Extracellular vesicle-mediated communication in host-parasite interactions: insight from Fasciola hepatica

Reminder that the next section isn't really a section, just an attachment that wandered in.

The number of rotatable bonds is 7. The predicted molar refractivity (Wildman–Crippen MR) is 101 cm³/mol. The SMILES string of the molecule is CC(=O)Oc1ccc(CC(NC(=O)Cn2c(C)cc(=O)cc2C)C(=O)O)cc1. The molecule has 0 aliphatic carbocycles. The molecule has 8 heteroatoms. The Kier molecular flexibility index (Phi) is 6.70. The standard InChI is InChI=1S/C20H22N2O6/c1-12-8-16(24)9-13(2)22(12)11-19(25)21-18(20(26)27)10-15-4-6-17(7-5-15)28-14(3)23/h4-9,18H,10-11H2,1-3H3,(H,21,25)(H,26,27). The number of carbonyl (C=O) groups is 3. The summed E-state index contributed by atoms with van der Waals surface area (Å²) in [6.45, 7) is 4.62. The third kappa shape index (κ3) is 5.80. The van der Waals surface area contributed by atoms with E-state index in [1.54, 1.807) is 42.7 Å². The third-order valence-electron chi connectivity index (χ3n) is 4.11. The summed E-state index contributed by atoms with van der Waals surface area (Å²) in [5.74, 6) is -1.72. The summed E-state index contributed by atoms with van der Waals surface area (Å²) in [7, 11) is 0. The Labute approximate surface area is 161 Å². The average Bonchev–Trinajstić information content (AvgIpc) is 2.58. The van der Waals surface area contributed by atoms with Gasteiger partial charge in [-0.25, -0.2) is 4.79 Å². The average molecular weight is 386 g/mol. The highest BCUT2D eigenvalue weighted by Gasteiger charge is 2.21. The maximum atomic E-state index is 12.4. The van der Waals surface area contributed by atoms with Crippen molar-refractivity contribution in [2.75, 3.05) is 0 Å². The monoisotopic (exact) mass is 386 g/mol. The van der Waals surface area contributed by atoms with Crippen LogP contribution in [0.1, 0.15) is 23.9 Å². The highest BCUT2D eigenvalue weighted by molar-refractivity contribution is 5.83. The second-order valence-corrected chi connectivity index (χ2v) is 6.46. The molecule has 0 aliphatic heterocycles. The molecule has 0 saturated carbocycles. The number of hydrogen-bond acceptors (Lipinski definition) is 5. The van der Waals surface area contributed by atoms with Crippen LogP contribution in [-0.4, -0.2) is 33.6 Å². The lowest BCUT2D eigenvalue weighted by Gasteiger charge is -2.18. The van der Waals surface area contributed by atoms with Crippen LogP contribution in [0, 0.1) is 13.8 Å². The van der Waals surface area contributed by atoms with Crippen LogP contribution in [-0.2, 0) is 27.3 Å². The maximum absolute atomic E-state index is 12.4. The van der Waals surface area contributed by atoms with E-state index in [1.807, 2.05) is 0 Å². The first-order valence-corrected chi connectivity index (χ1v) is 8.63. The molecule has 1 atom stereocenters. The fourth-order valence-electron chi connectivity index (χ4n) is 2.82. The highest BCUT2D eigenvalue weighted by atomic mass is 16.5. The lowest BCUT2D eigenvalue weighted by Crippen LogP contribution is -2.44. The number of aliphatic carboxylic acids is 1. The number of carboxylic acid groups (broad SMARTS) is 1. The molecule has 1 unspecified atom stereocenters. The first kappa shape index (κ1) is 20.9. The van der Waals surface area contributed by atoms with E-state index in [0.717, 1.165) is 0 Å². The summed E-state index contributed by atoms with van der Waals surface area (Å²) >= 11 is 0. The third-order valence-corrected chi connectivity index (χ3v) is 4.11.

In recent years, extracellular vesicles (EVs) have been accepted as a new intercellular communication system that mediate the transfer of proteins, lipids, mRNA, microRNA and other non-coding RNA species. Special attention has been paid to the role of EVs in the establishment and progression of human diseases. Indeed, perturbing EV production to modulate their pathological effects is an attractive therapeutic option that has been successful in a number of diseases, including cancer (1). To the same extent, several studies have described the contribution of parasite-derived EVs to the modulation of the host immune system (2-4) or the pathological effects on host cells (5). Tools such as transcriptomics and proteomics, have been particularly useful for identification of the immunomodulatory molecules that parasites package into EVs (6). A better understanding of how parasite EVs are produced and interact with host cells may open new avenues for parasite control, since the selective inhibition of these would prevent the delivery of potent immunomodulators that induce a host immune phenotype that favors parasite survival.